Deepwater high pressure, high temperature (HPHT) drilling environments present difficult challenges to well engineers. Typical deepwater pore pressure and fracture gradient profiles result in a narrow drilling window that can lead to seven to nine casing points. The high cost of these wells demands a high rate completion for economic payback, which defines the size of the production casing and liners. Drilling casings are restricted by the standardized 18-3/4" through bore diameter dictated by high pressure wellhead housings, blowout preventers, and riser systems. Furthermore, high pressures require thick wall casing, especially if sour service materials are specified. Satisfying all of these pressure and geometrical constraints requires some unconventional practices.

Current and emerging technologies offer several ways to address this design dilemma. Riser-less drilling can be an effective way to delay running the high pressure wellhead, allowing for additional large diameter casing seats. Dual gradient drilling is a concept that can decrease the number of required casing points. Solid expandable liners provide a way to add or push casing points without the geometry impact of a conventional string. Managed pressure drilling may also show promise for eliminating a seat. However, heavy reliance on these new technologies may run counter to the guiding principle of keeping HPHT wells as simple and reliable as possible.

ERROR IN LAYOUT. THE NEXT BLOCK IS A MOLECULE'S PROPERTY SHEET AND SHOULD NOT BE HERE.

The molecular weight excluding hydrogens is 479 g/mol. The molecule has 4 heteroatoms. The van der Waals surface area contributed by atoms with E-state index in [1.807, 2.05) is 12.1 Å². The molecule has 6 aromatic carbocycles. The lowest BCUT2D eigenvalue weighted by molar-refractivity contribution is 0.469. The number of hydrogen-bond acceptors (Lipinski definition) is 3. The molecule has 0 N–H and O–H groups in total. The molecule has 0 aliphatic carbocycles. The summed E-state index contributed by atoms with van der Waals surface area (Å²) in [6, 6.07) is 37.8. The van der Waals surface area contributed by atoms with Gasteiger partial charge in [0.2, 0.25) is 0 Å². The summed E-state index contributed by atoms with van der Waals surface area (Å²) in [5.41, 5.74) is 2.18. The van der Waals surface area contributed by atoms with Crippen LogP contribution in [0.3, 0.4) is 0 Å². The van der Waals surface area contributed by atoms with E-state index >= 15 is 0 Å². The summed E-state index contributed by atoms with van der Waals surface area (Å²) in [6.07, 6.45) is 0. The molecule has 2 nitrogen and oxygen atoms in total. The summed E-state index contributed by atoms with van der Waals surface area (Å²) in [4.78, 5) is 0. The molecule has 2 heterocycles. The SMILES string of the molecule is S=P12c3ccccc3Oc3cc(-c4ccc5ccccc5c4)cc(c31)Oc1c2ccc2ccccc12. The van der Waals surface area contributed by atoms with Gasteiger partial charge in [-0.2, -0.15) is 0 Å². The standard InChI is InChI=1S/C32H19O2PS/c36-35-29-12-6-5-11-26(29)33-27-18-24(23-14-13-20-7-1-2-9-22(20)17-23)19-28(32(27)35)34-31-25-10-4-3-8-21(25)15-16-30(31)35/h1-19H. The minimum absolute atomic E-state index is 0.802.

This paper presents the concept of using conventional oil country tubular goods (OCTG) in unconventional sizes to increase the number of available casing points in deepwater wells. The method has several advantages in the areas of performance and reliability compared with the previously listed technologies. The decades of industry experience with conventional OCTG make the technology especially appropriate for containing high pressures and sealing off trouble formations.

Related issues such as manufacturing lead time, costs, connections, and hangers are discussed. Several HPHT examples are included to illustrate the trade-offs with other design options.

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